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American idle

By Terry Roorda

When the impulse to hit the highway comes, but the inspiration for destinations doesn’t, the concept of the “theme ride” is the ticket. That’s what I figure, anyway, and with the riding season now full upon us I’ve taken to doing some brainstorming and compiling my own list of theme rides for the months ahead. You’re all familiar with this concept, of course, and a number of my selections are nothing novel, starting with the basic “retracing” themes. With these theme rides, you retrace some historical or culturally significant route like, for example, old Route 66 from Chicago to Santa Barbara. That’s a good one, and so is retracing the route of the Lewis and Clark Expedition from Saint Louis to Astoria, Oregon. Then there’s Eisenhower’s 1919 reconnoiter of the Lincoln Highway from New York to San Francisco, the Trail of Tears route from Tennessee/Georgia to Oklahoma, and the route of the Pony Express from Independence to Sacramento—which is also the route of the star-crossed Donner Party, so that one’s a twofer.

With these mainstays, I figure I have the retracing pretty well covered, and I’ve started adding the next category of theme ride, which I’m calling the “checklist” rides. Some of these are familiar, too, like visiting all 60 National Parks, and all 30 big league ballparks, but some are more whimsical like dropping in at every Dew Drop Inn, sleeping at every Shady Rest Motel, and eating at every Kountry Kitchen. That’s a pretty good start on the riding season, I’d say, but for good measure I’m adding a couple of madcap copycat rides, like visiting all 800 and some odd Harley dealers, which legendary road-dog Panhead Billy Burroughs pulled off, and posing the bike in front of every county courthouse—all 3,069 of them—like esteemed moto-scribe and renowned distance rider Bob Higdon did. And as a season finale, I’ve concluded my list with a ramble over the entire length of the Pan American Highway.

At this point you’re probably wondering how in hell I could possibly find the time to do even a couple of these odysseys, much less the lot of them, and the answer is I don’t. I have a job. But I sure know a bunch of guys who apparently do, because they don’t. And I’ve compiled this to-do list for their benefit—and mine.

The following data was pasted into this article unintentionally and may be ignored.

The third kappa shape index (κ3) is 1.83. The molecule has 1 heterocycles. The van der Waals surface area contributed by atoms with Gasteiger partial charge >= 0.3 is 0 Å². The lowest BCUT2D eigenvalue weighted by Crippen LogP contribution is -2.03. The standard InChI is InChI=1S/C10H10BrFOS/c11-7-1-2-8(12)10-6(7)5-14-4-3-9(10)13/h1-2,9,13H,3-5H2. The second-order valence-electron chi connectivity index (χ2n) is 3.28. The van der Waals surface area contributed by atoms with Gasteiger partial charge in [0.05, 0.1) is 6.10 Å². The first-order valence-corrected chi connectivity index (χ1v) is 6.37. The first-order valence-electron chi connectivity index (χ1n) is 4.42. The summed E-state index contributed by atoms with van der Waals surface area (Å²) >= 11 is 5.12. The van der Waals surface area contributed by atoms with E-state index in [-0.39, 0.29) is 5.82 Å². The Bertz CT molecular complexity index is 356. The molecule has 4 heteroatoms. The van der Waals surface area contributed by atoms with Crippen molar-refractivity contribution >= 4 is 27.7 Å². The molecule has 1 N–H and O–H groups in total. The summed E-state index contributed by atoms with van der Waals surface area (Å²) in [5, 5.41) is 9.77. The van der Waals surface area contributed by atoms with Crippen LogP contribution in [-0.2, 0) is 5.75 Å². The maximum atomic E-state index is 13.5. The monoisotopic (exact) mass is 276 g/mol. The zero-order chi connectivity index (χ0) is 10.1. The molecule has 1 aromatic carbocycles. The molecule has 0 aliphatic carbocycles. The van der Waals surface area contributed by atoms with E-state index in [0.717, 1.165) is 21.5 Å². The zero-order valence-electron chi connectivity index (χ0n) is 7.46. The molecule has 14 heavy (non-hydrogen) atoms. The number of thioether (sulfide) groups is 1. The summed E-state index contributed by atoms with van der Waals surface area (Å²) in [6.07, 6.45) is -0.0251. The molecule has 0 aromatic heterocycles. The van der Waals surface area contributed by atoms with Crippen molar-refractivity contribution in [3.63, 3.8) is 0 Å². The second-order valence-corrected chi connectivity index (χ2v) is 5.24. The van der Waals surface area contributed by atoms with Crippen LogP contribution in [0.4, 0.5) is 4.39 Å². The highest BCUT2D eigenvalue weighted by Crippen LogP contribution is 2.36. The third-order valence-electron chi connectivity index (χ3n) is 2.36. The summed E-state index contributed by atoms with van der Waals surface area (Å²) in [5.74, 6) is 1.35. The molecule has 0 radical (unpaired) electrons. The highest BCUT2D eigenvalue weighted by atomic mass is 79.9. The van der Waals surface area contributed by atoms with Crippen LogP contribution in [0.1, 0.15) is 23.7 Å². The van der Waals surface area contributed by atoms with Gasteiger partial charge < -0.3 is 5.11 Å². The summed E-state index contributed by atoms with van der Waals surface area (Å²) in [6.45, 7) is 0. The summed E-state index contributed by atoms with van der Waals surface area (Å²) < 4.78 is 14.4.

Retirees. They’re smug, they’re idle, they’re everywhere. At this point in time it appears that just about every single one of my old riding buddies has given up their labors and taken up feckless leisure. How in hell did this even happen? Back in the day, it was accepted fact that no biker would live to see 50, much less retirement. It was a point of pride, actually, and an article of faith; it was an unspoken pact that said, “Screw the Man. We’re all dying young. So there.”

But as it turns out, we’re all a bunch of damn renegers, and now I’m contending with retired bikers who, as you might imagine, have not moved to a fairway-side condo in Scottsdale. They haven’t moved anywhere, and when they move at all it’s just to ride over to my house and badger me to go riding. Any day that the sun shines, there’s liable to be the fateful knock on the door and one smug slacker or another standing there expectantly, assuming I can just drop whatever the hell I’m doing and join them, and that’s gotten irritating. They know I’m not retired. But they also know I’m a writer, and since that’s not, in their view, any kind of a real job, I should be available at any moment of the day, any day of the week, to come out and play. It usually goes something like this:

“C’mon, Terry, grab your gear. We’re burnin’ daylight.”

“Dude. I’m busy. Some of us still have to work, you know.”

“Whatever you say, bro. I can wait. There any beer in the fridge?”

“Yes… I mean no… I mean, seriously, I’m swamped. And, seriously, you need to get a life.”

“Been there, done that. Now I’m retired. So you wanna go ridin’ or what?”

That’s a typical exchange these days, and of course I want to go riding, of course I want to blow off work and go capering across the countryside from bar to bar in giddy dissolution but I can’t. The best I can offer my boon companions is my ambitious list of theme rides to give their idleness some seriously time-consuming direction, and myself some space. I figure by the time they’re back from Tierra del Fuego I’ll be ready to take a break. And what’s more, I’m having a hard time wrapping my brain around the whole retirement deal. That’s for old people, and, frankly, I haven’t even decided yet what I want to be when I grow up. I’m getting closer, though. Right now I’m leaning towards travel agent.

It’s all right here in the diaries.

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